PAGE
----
Sometimes I think it’s the most stunning thing in the world that I’m tasked with the care of others when I can barely manage myself. I mean, here I am, inside my body, and I know what I’m thinking and how I’m feeling and all about my own needs. You know, in theory. And yet I find myself still somehow needy. And then there are more people around me. More people with more needs which are not my own, many of which require sussing and masterful sleuthing and decoding and then, eventually, commitment and resources and selfless engagement to properly meet them.

Some days I feel empowered. I can do this. I will do this. And I will rock it hard, baby.

Other days? Oomph.

I was walking out of a room last night after a long, good day at a kid event and my purse strap caught on the door. Just like that, arms overflowing with stuff, trying to get the car to get to the home to get to my bed to get to some sleep — trying to put one foot in front of the other and make rest happen by sheer force of will –I was caught. Pulled back. Stuck fast. And I had to walk backwards for a while because that was the way toward freedom.

Not Evan wrote me last night. Do you remember our friend, Not Evan? From On Accidentally Having 5 Kids and an Open Call for Joy? He’s the guy who, along with his partner, is adopting five foster kids, and he wrote:

I worry that I sometimes feel like we’re running a breakfast-eating, getting-dressed, do-your-homework factory rather than a family. And I don’t want to let the worry consume me to the point where I can’t see the joy.  

We wrote back and said, “word, man” and offered up pieces of joy and honesty and camaraderie like gifts.

Well, folks, good news! Five kiddos have been cleared for adoption from our foster care system, and Not Evan and partner are just paperwork away from becoming a family in the official, on-the-dotted-line sense.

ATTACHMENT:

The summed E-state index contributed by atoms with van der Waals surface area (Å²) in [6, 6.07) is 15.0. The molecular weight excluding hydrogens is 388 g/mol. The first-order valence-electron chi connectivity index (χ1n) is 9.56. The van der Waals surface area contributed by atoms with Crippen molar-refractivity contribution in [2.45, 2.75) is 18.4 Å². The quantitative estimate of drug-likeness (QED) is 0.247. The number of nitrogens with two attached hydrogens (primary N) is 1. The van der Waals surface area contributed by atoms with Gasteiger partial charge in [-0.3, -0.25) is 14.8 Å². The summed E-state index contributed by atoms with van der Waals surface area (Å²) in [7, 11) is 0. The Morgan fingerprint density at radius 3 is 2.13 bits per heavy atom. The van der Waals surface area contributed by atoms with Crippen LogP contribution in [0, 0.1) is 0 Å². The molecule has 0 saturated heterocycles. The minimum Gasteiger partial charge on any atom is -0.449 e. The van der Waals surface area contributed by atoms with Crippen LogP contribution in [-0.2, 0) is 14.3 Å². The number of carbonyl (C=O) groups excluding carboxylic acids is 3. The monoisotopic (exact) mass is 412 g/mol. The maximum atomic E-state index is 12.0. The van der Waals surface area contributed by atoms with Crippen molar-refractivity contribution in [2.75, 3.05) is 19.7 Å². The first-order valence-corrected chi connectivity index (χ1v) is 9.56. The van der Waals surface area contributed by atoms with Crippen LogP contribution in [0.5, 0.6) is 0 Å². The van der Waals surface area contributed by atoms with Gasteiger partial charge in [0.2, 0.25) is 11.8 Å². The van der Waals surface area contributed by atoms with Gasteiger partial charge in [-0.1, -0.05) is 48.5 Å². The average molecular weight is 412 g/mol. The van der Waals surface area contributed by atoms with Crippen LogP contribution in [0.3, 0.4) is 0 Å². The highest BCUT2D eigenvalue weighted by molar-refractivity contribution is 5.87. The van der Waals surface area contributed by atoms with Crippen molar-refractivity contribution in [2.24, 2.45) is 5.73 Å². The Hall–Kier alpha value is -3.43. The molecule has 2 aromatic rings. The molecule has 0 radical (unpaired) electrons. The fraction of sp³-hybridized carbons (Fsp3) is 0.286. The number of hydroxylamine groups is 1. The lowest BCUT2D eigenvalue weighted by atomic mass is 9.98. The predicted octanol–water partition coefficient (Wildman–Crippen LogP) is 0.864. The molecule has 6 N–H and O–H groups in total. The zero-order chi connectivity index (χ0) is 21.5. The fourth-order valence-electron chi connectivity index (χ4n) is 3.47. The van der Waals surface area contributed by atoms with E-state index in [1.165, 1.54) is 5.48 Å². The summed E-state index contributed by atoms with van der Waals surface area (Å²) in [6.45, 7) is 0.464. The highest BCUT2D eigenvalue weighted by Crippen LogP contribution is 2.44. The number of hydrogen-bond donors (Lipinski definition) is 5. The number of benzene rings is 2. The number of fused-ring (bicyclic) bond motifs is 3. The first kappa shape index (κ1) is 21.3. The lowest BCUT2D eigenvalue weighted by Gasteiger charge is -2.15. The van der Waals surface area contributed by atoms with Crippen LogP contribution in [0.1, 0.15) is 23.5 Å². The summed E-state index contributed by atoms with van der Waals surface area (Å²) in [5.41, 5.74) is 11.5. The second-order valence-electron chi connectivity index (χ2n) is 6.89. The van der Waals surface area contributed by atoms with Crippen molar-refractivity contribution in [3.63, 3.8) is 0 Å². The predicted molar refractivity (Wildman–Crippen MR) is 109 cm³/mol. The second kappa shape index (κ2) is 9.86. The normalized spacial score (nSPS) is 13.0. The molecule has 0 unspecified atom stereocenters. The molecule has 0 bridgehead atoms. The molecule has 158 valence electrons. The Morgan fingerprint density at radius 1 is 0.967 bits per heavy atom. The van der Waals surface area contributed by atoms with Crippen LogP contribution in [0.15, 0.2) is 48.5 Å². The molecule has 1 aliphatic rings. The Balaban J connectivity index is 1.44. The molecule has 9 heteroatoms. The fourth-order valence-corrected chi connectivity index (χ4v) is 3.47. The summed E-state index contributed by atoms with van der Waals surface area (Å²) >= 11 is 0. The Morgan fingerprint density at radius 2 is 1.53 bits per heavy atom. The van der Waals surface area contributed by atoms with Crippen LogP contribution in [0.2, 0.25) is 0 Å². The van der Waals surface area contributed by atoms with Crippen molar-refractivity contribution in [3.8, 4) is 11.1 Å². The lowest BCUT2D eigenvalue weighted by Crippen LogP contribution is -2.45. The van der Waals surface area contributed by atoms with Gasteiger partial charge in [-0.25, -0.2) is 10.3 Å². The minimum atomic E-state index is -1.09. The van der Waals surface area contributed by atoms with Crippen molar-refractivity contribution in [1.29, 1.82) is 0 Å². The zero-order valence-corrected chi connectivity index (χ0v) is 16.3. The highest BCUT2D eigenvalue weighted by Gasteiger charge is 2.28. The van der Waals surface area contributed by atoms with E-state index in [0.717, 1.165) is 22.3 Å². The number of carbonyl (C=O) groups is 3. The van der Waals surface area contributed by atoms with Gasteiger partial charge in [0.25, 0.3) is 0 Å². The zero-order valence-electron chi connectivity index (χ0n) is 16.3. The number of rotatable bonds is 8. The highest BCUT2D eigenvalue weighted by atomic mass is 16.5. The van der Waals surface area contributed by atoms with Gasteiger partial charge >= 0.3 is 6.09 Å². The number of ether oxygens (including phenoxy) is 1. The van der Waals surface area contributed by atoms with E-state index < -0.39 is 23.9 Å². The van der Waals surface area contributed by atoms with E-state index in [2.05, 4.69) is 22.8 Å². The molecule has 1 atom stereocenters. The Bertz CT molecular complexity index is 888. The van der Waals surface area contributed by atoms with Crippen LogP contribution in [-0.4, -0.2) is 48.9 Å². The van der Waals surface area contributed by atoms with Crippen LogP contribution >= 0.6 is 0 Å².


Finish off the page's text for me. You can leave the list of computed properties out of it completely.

CONGRATULATIONS!

And, HOORAY!

And, WOW!

Right?

Yes, of course, right.

And, since we’re honest here, can we all just hyperventilate a little?? Let’s call it togetherness.

Five kids, you guys, and only two parents. All of whom come with bottomless needs. Which is panic-worthy, just the same as any number of kids and any number of parents. Because, you know, all of us are made from the stuff of humans. Which, to repeat, is a terrible mess. A beautiful, terrible, horrible, glorious mess.

Right?

Yes, of course, right.

Not Evan writes:

Now, I understand how fortunate we are for this journey and hope that you understand we feel truly lucky.  However, with the ‘real’-ness of it all sinking in, we are finding ourselves nervous.

Simply put, after ten months of parenting five kids, We. Are. Exhausted. I feel like the optimism I had and the calm that came when I was parenting (even in the difficult moments) are gone… and that the periodic weekend away, sleeping in, and routines that we fall back on are not enough to ‘refill my tank.’

I worry that I’m not prepared for the long haul.  I worry that my exhaustion and frustration are just the tip of a very large iceberg. In the really bad moments, I worry that we shouldn’t go through with it. And then I look at the kids, their smiling faces and (mostly) good attitudes in the face of all they’ve been through and I think, “how could we not give them a forever place?!”

So I am exposed and hoping no one judges too harshly but maybe you can tell me how you got through a difficult time like this one?